The Stars and Birds in the Sky

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Photo courtesy of JS

This time of year the farm is dark, like a new moon. Work is being done deep down in the soil, worms and micro organisms break down the season that was tilled in. The green cover crops cover lowly. Soon they will start to jump in response to the longer days, but Green hasn’t dominated yet. The farm is dark; it is brown soaked earth. Everything seem so be quiet, the straw colored field of last year’s growth, the reaching brown bare branches in the orchard, the seeds still call it night as they lie dormant. The new farm, like the new moon, always present but masked in darkness, is unassuming and lets others shine. At the time of the new moon you see the bold Milky Way flying directly over head, as each individual stars sing their song, Pleiades circles and shooting-starlings dive across the sky.

As the farm lies quietly working, up ahead a show takes place too. Raptors have taken over the skies as song birds fill the empty space with their melodies. This valley is home to so many birds and in these dormant months they fill it with life. Their wings span the horizon, taking up effortless flight, finding density in air that is so thin and unsuspending to us.

I’ve been filled with deep gratitude for this avian company. Their shadows traveling along the farm as they look for ground squirrels that may have been coaxed out by the spring like light and warm afternoons. There’s a Bald Eagle pair that can be found dancing about, and will even perch in the tree right outside the kitchen window. The flickers streak their under-red, Meadow Larks their yellow and little browns bounce all about, from orchard to lilac hedges, to junipers and dot the elms. I’m learning to look close, to know names and personalities. My friend Jim is teaching me how to identify wing patterns, flight, song and making the connection of habitat and season of the farm’s bird population.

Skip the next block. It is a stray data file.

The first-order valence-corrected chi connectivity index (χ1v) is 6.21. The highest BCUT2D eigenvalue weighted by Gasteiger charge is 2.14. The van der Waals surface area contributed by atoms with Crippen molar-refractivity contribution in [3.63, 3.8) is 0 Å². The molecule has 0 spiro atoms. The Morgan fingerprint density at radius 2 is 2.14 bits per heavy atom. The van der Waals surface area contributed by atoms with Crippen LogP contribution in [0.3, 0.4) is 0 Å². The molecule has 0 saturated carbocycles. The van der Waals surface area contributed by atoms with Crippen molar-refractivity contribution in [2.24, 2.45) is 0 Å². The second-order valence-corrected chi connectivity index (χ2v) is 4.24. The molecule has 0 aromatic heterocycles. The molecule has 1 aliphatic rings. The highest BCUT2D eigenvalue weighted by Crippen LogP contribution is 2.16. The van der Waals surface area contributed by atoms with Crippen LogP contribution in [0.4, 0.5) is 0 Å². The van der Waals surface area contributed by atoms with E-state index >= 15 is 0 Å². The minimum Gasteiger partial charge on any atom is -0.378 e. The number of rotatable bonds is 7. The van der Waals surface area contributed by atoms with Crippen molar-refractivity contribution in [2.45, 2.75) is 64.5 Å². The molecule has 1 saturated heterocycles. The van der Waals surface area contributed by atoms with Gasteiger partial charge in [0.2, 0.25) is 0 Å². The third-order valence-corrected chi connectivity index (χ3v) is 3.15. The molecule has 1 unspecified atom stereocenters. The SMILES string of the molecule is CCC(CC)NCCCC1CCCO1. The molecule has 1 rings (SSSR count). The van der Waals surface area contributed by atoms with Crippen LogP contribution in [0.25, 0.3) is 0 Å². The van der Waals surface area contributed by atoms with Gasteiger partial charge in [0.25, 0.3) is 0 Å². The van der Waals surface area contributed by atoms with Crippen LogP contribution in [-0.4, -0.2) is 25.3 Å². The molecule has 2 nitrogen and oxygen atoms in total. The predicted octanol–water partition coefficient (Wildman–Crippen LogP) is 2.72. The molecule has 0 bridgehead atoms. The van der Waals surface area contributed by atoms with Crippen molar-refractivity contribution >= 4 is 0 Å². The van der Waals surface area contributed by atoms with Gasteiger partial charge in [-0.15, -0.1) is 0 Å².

Soon, we’ll honor the last of the dark new moons and the Celtic day of Imbolic, which recognizes the first signs of spring and falls between Winter Solstice and Spring Equinox. With it Green will start, the cover crop will begin to reach up, the greenhouse will glow and the dancing pair of eagles will build their nest and peacefully start their family, as Orion bends low in the horizon.

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The Cold Muse

The happy high tunnel ecosystem!

The happy high tunnel ecosystem!

The cold muse sauntered in unseasonably late this year. Summer flew away on the wings of staggered chevron teams of Canada Geese.  However, there was no haste to their migration. They didn’t tug at the warmth of the sun or take the flowers with them and we didn’t get morning fields, held in freezing fog, from their exiting draft. They would call, as geese do, their gossip perky, echoing on dry, unwintered, mountain tops.  The geese have migrated with prediction, unpredicted has been lettuce, cabbage, even the stray tomatoes out in the field, that have continued to seize the mild weather and sustain their growth in the moment.

The cold muse’s tardiness allowed for unprecedented extention of our Siskiyou County harvest window. September tumbled into October, and October into November, as months in single harmony. The end of the season sprint kept curving around the bend with no noticeable ending.  The cold mornings usually play their roll in taking the season away, the dutiful farmer in turn tills it all in and sows the closing of the season and cover crops, until spring ground is broken.  But this has been the fall of perpetual harvest, can one really lament? It’s been an extended season of bounty, fresh salads and soups, more sharing and lengthening of connection to the harvest. The Mt. Shasta Harvest Connection for example.

Jonathan kept me together at markets!

Jonathan kept me together at markets!